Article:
I'm more or less convinced that the next crisis in Europe is going to be caused by the kitchen sink. Lately, weaker financial systems in the European Union have been toppling like dominoes and the European Financial Stability Facility has thrown everything it can, save for the kitchen sink, at aiding these failing financial systems.
Well, now we can officially add Italy to that list of concerns with its 10-year lending rate peaking last week at 7.48%, an all-time high since the country entered the EU. Many have felt that Greece, Ireland, and Portugal represented unique situations and that, even with its high debt-to-GDP levels, Italy would be able to escape the ignominy of being the first major component of the EU to run into major economic troubles. Now all that conjecturing appears to be nothing more than wishful thinking.
Faced with the dire reality that Italy may need the help of the EU, I've compiled a list of 10 startling figures that demonstrate why Italy is in the mess that it's in and why these figures should make investors quake in their boots. I've broken down the list into two parts because it would have been a 10-page manifesto on what's wrong with Italy otherwise. Here are the first five.
284 basis points: Looking back precisely one year ago today, Italy was able to borrow at a rate of 4.22% on a 10-year government note. Based on today's current rate of 7.06%, Italy is now paying 284 basis points more to borrow money than it was last year. Keep in mind that Portugal and Ireland both had to cave in to the pressures of insurmountably high lending rates when they crossed 7% and seek EU assistance. Therefore, the 7% lending level for 10-year notes is seen as a key level, and I'm fairly certain Italy will not be able to survive long and meet its interest payments if this rate stays above 7% for any significant length of time. Two-, five-, 10-, and 30-year yields are all floating between 6.5% and 7.5%, and a flattening yield curve is never a good sign.
8.3%: One thing painfully obvious about the EU is that many of its troubled countries have brutally high unemployment rates -- and Italy is no different. Based on its latest reported figures for September, unemployment levels ticked up to 8.3%. While this is nowhere near the highs of 11.5% experienced in 1998, it does mark one of the highest levels seen since early 2004. Italy's own constitution is at fault for contributing to these high unemployment levels, as it calls for guaranteed unemployment benefits for citizens who have worked at least 12 months in a rolling 24-month period. In addition, certain provisions set forth in Italy's constitution allow it to relieve small and medium-sized business of much of the cost of paying for an unemployed worker, further exacerbating its public debt problem since nearly all costs fall on the state.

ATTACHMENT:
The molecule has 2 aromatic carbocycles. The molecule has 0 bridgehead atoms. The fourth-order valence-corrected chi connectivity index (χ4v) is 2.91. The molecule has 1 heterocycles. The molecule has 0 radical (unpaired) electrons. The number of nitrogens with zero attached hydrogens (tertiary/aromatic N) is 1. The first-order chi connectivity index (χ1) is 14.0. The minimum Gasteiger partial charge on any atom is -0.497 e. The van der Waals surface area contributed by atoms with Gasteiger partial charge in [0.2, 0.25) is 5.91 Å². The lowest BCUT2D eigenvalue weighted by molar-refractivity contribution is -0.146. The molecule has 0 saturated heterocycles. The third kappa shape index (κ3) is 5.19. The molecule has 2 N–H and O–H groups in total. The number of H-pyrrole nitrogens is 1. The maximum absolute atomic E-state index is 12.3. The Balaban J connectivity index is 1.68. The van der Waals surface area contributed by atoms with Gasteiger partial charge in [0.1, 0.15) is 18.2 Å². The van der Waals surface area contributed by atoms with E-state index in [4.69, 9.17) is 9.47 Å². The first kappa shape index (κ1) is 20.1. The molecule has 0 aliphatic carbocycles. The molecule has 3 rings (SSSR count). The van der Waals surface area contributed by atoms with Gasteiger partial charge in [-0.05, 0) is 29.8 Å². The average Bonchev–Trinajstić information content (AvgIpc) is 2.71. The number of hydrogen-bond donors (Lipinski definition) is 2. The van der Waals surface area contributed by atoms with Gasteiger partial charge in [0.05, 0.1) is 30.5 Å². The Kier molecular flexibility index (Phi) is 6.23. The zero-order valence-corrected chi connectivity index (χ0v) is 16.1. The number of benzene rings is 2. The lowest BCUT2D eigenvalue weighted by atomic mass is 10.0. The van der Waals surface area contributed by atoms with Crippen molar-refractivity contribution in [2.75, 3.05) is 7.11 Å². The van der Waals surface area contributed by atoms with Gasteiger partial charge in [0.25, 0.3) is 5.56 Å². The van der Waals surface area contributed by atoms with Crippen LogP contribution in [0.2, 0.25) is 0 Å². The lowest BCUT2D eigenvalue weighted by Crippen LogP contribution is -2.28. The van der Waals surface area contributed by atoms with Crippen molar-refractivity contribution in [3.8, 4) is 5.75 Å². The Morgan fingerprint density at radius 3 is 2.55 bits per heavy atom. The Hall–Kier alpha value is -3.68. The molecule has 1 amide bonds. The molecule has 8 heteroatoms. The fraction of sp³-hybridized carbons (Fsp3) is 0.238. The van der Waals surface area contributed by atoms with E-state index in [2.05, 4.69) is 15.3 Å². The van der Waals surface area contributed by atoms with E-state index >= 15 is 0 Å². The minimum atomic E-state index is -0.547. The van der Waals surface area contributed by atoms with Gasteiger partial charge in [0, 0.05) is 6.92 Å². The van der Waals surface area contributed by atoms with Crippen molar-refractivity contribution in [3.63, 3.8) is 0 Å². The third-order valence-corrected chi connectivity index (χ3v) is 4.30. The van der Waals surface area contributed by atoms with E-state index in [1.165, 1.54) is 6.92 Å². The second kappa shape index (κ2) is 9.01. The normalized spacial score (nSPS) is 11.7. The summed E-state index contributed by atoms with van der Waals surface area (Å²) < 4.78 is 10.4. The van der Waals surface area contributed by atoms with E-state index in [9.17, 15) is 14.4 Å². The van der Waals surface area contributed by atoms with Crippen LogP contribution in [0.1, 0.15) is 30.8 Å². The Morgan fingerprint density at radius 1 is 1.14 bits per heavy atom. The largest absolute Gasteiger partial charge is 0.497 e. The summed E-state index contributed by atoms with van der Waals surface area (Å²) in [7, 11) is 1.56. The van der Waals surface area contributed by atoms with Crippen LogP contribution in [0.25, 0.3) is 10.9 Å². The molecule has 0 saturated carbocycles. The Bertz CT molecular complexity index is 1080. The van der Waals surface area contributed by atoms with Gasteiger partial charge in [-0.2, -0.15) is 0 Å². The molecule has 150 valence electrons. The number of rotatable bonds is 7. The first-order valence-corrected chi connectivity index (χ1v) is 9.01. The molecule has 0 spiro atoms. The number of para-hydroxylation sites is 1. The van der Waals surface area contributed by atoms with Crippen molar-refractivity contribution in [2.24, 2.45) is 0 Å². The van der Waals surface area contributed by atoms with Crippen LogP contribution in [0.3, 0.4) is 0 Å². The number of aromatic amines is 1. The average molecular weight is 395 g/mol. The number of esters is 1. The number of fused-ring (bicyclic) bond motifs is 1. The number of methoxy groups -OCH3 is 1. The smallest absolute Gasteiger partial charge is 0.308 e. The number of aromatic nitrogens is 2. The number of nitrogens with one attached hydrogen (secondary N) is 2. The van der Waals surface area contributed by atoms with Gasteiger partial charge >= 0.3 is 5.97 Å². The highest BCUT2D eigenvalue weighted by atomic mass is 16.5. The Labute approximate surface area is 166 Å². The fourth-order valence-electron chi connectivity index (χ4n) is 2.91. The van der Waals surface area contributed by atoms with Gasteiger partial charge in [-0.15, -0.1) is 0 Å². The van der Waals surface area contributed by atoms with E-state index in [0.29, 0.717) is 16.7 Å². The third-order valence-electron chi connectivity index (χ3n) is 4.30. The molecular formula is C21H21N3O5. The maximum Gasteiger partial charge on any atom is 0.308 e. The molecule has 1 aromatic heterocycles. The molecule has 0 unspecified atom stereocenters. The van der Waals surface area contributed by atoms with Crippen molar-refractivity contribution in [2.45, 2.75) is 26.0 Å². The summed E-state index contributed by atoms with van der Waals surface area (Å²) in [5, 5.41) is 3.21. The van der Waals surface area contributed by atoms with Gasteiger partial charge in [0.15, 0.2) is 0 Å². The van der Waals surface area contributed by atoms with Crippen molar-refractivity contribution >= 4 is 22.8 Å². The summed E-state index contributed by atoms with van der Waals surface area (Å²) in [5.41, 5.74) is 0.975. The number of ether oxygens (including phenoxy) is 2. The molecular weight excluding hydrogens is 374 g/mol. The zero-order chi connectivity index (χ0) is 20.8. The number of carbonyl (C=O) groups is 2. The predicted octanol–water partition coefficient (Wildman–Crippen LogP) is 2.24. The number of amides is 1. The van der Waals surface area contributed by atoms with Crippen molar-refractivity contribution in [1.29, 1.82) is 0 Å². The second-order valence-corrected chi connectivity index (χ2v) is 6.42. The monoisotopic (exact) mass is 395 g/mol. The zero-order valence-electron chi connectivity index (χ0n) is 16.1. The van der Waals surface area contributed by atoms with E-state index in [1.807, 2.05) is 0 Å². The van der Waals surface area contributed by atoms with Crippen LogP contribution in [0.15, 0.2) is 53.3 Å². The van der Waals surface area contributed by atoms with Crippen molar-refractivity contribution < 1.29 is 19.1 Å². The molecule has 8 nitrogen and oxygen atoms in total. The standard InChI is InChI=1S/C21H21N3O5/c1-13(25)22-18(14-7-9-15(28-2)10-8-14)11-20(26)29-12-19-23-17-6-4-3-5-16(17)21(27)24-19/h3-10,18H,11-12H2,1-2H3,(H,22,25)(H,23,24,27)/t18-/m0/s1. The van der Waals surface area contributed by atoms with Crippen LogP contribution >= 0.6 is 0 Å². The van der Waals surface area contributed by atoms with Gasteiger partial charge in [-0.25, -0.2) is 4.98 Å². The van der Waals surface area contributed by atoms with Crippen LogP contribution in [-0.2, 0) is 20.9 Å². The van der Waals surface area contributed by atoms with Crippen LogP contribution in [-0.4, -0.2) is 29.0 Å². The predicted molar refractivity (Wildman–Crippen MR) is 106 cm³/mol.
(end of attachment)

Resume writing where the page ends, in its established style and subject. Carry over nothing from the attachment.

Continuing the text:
3.4%: The last thing Italy should be dealing with right now considering its attempt to pass money-saving austerity packages is rising prices. But since when has anything gone according to plan in this region lately? Since bordering on deflation during the depths of the 2009 lows, consumer prices have roared back with a vengeance and, according to the most recent data, jumped by 3.4% in October.
Source: TradingEconomics.com, ISTAT.
This marks the highest rate of inflation since mid-2008 and is well above Italy's historical average of around 2% over the past 15 years. With wages only growing at roughly 2% annually, the disconnect between consumers' pockets and their wages is only going to grow -- as will their discontent with the current Italian government.
119%: Perhaps the only thing more disconcerting than the prospect of another bailout is knowing that Italy holds more debt than Spain, Greece, Portugal, and Ireland... combined. The more than $1.6 trillion in debt equates to 119% of Italy's GDP based on its most recent figures. European banks have $999 billion (with a "b") exposure to Italian debt, with U.S. banks coming in a distant, but not unsubstantial, second with $269 billion in exposure, according to Barclays. Italian bank Intesa tops the list of exposure in Europe with more than 60 billion euro, but Deutsche Bank
46.5%: Not to harp on Italian unemployment any more than I already have, but this inconspicuous figure represents the current unemployment rate for those in Italy who chose to receive only a primary education. This compares to an unemployment rate of just 11.3% for those in Italy with a tertiary education level. It might seem efficient that those who attained higher levels of education are getting the jobs, but it also reinforces one of the primary problems with the Italian job market: There's no fluidity. Youth unemployment (ages 15-24) of 21.3% only backs up the fact that older-generation workers are keeping their jobs longer and room for advancement simply isn't there. This pattern isn't a huge problem now, but it creates a job and education gap that simply can't be solved easily down the road.
Stay tuned for Part 2 later this week, where I'll reveal five more startling figures about Italy.
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